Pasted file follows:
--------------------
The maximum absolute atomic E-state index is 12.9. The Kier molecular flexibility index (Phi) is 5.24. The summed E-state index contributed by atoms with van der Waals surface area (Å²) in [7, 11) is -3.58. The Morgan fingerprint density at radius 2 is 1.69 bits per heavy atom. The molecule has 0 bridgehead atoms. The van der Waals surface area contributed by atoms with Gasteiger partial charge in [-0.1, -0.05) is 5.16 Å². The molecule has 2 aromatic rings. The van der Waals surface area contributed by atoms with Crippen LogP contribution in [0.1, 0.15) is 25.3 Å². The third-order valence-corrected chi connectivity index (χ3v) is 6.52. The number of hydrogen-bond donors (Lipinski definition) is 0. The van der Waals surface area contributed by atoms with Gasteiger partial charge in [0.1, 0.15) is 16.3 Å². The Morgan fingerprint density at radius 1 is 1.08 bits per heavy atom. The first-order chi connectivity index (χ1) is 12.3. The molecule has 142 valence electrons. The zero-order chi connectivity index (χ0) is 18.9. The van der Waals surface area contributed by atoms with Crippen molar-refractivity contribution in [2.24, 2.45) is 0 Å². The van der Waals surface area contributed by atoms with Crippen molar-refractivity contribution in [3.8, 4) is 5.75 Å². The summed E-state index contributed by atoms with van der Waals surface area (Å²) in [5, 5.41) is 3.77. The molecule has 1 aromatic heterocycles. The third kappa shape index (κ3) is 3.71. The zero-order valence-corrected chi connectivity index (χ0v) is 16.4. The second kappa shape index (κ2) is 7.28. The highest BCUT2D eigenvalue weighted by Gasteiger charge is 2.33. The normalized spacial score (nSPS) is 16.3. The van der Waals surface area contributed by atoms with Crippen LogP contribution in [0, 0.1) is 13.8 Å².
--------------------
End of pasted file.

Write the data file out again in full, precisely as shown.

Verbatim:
The maximum absolute atomic E-state index is 12.9. The Kier molecular flexibility index (Phi) is 5.24. The summed E-state index contributed by atoms with van der Waals surface area (Å²) in [7, 11) is -3.58. The Morgan fingerprint density at radius 2 is 1.69 bits per heavy atom. The molecule has 0 bridgehead atoms. The van der Waals surface area contributed by atoms with Gasteiger partial charge in [-0.1, -0.05) is 5.16 Å². The molecule has 2 aromatic rings. The van der Waals surface area contributed by atoms with Crippen LogP contribution in [0.1, 0.15) is 25.3 Å². The third-order valence-corrected chi connectivity index (χ3v) is 6.52. The number of hydrogen-bond donors (Lipinski definition) is 0. The van der Waals surface area contributed by atoms with Gasteiger partial charge in [0.1, 0.15) is 16.3 Å². The Morgan fingerprint density at radius 1 is 1.08 bits per heavy atom. The first-order chi connectivity index (χ1) is 12.3. The molecule has 142 valence electrons. The zero-order chi connectivity index (χ0) is 18.9. The van der Waals surface area contributed by atoms with Crippen molar-refractivity contribution in [2.24, 2.45) is 0 Å². The van der Waals surface area contributed by atoms with Crippen molar-refractivity contribution in [3.8, 4) is 5.75 Å². The summed E-state index contributed by atoms with van der Waals surface area (Å²) in [5, 5.41) is 3.77. The molecule has 1 aromatic heterocycles. The third kappa shape index (κ3) is 3.71. The zero-order valence-corrected chi connectivity index (χ0v) is 16.4. The second kappa shape index (κ2) is 7.28. The highest BCUT2D eigenvalue weighted by Gasteiger charge is 2.33. The normalized spacial score (nSPS) is 16.3. The van der Waals surface area contributed by atoms with Crippen LogP contribution in [0, 0.1) is 13.8 Å².